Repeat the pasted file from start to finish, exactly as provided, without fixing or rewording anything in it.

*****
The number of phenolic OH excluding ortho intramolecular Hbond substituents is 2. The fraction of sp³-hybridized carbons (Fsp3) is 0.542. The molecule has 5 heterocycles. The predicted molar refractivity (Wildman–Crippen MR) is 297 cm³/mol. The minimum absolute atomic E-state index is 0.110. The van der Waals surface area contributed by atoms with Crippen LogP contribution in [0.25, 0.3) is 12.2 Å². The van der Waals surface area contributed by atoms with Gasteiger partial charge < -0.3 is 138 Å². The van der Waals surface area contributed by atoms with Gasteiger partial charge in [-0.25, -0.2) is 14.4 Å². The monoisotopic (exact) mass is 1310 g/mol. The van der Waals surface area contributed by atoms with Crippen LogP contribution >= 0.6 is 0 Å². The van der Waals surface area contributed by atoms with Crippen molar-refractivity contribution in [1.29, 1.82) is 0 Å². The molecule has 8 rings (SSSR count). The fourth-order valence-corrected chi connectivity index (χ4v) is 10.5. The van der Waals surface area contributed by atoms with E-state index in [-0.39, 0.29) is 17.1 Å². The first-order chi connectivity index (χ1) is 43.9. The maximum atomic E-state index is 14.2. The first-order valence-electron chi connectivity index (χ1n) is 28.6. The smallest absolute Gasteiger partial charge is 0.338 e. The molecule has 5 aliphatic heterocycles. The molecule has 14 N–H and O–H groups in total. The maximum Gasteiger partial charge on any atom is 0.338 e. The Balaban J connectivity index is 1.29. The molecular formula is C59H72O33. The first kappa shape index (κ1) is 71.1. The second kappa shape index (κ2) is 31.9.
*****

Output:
The number of phenolic OH excluding ortho intramolecular Hbond substituents is 2. The fraction of sp³-hybridized carbons (Fsp3) is 0.542. The molecule has 5 heterocycles. The predicted molar refractivity (Wildman–Crippen MR) is 297 cm³/mol. The minimum absolute atomic E-state index is 0.110. The van der Waals surface area contributed by atoms with Crippen LogP contribution in [0.25, 0.3) is 12.2 Å². The van der Waals surface area contributed by atoms with Gasteiger partial charge < -0.3 is 138 Å². The van der Waals surface area contributed by atoms with Gasteiger partial charge in [-0.25, -0.2) is 14.4 Å². The monoisotopic (exact) mass is 1310 g/mol. The van der Waals surface area contributed by atoms with Crippen LogP contribution >= 0.6 is 0 Å². The van der Waals surface area contributed by atoms with Crippen molar-refractivity contribution in [1.29, 1.82) is 0 Å². The molecule has 8 rings (SSSR count). The fourth-order valence-corrected chi connectivity index (χ4v) is 10.5. The van der Waals surface area contributed by atoms with E-state index in [-0.39, 0.29) is 17.1 Å². The first-order chi connectivity index (χ1) is 43.9. The maximum atomic E-state index is 14.2. The first-order valence-electron chi connectivity index (χ1n) is 28.6. The smallest absolute Gasteiger partial charge is 0.338 e. The molecule has 5 aliphatic heterocycles. The molecule has 14 N–H and O–H groups in total. The maximum Gasteiger partial charge on any atom is 0.338 e. The Balaban J connectivity index is 1.29. The molecular formula is C59H72O33. The first kappa shape index (κ1) is 71.1. The second kappa shape index (κ2) is 31.9.